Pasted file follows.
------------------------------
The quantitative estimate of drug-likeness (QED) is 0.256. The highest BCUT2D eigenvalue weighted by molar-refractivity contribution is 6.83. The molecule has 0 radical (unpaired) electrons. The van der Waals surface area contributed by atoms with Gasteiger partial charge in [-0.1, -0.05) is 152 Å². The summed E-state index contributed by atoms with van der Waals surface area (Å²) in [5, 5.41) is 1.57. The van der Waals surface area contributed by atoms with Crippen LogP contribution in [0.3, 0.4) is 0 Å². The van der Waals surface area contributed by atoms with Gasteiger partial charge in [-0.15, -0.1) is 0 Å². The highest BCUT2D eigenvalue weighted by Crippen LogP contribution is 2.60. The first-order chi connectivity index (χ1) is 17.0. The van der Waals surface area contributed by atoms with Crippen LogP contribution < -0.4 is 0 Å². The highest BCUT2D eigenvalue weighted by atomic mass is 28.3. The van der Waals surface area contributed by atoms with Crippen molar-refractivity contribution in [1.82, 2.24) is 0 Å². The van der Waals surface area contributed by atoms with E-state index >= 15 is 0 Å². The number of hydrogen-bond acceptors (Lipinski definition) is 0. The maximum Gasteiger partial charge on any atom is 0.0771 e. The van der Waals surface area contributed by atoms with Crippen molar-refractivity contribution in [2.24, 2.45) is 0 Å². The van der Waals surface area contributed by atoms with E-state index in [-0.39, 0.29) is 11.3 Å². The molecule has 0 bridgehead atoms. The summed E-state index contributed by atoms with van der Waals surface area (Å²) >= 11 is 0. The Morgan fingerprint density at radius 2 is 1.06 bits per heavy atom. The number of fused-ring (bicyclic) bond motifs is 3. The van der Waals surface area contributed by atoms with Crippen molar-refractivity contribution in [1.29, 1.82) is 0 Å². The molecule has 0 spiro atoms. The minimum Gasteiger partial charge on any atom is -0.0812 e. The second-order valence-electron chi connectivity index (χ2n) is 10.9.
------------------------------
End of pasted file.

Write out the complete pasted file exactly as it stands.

The quantitative estimate of drug-likeness (QED) is 0.256. The highest BCUT2D eigenvalue weighted by molar-refractivity contribution is 6.83. The molecule has 0 radical (unpaired) electrons. The van der Waals surface area contributed by atoms with Gasteiger partial charge in [-0.1, -0.05) is 152 Å². The summed E-state index contributed by atoms with van der Waals surface area (Å²) in [5, 5.41) is 1.57. The van der Waals surface area contributed by atoms with Crippen LogP contribution in [0.3, 0.4) is 0 Å². The van der Waals surface area contributed by atoms with Gasteiger partial charge in [-0.15, -0.1) is 0 Å². The highest BCUT2D eigenvalue weighted by Crippen LogP contribution is 2.60. The first-order chi connectivity index (χ1) is 17.0. The van der Waals surface area contributed by atoms with Crippen LogP contribution < -0.4 is 0 Å². The highest BCUT2D eigenvalue weighted by atomic mass is 28.3. The van der Waals surface area contributed by atoms with Crippen molar-refractivity contribution in [1.82, 2.24) is 0 Å². The van der Waals surface area contributed by atoms with E-state index >= 15 is 0 Å². The number of hydrogen-bond acceptors (Lipinski definition) is 0. The maximum Gasteiger partial charge on any atom is 0.0771 e. The van der Waals surface area contributed by atoms with Crippen molar-refractivity contribution in [2.24, 2.45) is 0 Å². The van der Waals surface area contributed by atoms with E-state index in [-0.39, 0.29) is 11.3 Å². The molecule has 0 bridgehead atoms. The summed E-state index contributed by atoms with van der Waals surface area (Å²) >= 11 is 0. The Morgan fingerprint density at radius 2 is 1.06 bits per heavy atom. The number of fused-ring (bicyclic) bond motifs is 3. The van der Waals surface area contributed by atoms with Crippen molar-refractivity contribution in [1.29, 1.82) is 0 Å². The molecule has 0 spiro atoms. The minimum Gasteiger partial charge on any atom is -0.0812 e. The second-order valence-electron chi connectivity index (χ2n) is 10.9.